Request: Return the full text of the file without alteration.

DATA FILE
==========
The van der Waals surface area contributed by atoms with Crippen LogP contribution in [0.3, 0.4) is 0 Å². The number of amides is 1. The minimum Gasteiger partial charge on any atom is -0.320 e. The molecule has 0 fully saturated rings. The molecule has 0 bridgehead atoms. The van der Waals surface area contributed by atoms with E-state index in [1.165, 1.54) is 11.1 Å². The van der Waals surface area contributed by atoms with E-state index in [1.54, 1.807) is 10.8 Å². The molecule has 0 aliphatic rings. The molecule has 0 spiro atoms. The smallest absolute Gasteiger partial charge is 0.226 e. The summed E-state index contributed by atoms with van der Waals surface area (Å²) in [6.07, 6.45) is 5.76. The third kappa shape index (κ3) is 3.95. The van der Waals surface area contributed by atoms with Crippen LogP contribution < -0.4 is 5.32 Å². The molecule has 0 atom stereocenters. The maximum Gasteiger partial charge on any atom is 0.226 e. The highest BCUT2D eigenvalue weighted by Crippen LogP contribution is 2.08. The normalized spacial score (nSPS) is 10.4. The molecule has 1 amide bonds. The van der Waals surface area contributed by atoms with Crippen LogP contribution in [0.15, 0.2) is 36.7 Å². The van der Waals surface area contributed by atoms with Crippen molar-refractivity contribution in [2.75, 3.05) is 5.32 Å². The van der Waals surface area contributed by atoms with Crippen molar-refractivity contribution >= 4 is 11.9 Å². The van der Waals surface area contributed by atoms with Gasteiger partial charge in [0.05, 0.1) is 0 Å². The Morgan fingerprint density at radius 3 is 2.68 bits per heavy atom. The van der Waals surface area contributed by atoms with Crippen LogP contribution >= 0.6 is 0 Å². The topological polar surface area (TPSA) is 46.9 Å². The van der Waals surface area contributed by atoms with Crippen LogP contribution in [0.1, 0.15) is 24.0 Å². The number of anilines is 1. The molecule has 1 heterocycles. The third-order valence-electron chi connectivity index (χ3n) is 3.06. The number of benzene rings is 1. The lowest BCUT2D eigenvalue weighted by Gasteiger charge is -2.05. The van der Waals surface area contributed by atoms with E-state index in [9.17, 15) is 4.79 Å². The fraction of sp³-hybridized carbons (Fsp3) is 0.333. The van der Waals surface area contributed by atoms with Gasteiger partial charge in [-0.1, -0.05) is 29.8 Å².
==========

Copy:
The van der Waals surface area contributed by atoms with Crippen LogP contribution in [0.3, 0.4) is 0 Å². The number of amides is 1. The minimum Gasteiger partial charge on any atom is -0.320 e. The molecule has 0 fully saturated rings. The molecule has 0 bridgehead atoms. The van der Waals surface area contributed by atoms with E-state index in [1.165, 1.54) is 11.1 Å². The van der Waals surface area contributed by atoms with E-state index in [1.54, 1.807) is 10.8 Å². The molecule has 0 aliphatic rings. The molecule has 0 spiro atoms. The smallest absolute Gasteiger partial charge is 0.226 e. The summed E-state index contributed by atoms with van der Waals surface area (Å²) in [6.07, 6.45) is 5.76. The third kappa shape index (κ3) is 3.95. The van der Waals surface area contributed by atoms with Crippen LogP contribution < -0.4 is 5.32 Å². The molecule has 0 atom stereocenters. The maximum Gasteiger partial charge on any atom is 0.226 e. The highest BCUT2D eigenvalue weighted by Crippen LogP contribution is 2.08. The normalized spacial score (nSPS) is 10.4. The molecule has 1 amide bonds. The van der Waals surface area contributed by atoms with Crippen LogP contribution in [0.15, 0.2) is 36.7 Å². The van der Waals surface area contributed by atoms with Crippen molar-refractivity contribution in [2.75, 3.05) is 5.32 Å². The van der Waals surface area contributed by atoms with Crippen molar-refractivity contribution >= 4 is 11.9 Å². The van der Waals surface area contributed by atoms with Gasteiger partial charge in [0.05, 0.1) is 0 Å². The Morgan fingerprint density at radius 3 is 2.68 bits per heavy atom. The van der Waals surface area contributed by atoms with Crippen LogP contribution >= 0.6 is 0 Å². The topological polar surface area (TPSA) is 46.9 Å². The van der Waals surface area contributed by atoms with Crippen LogP contribution in [0.1, 0.15) is 24.0 Å². The number of anilines is 1. The molecule has 1 heterocycles. The third-order valence-electron chi connectivity index (χ3n) is 3.06. The number of benzene rings is 1. The lowest BCUT2D eigenvalue weighted by Gasteiger charge is -2.05. The van der Waals surface area contributed by atoms with E-state index in [9.17, 15) is 4.79 Å². The fraction of sp³-hybridized carbons (Fsp3) is 0.333. The van der Waals surface area contributed by atoms with Gasteiger partial charge in [-0.1, -0.05) is 29.8 Å².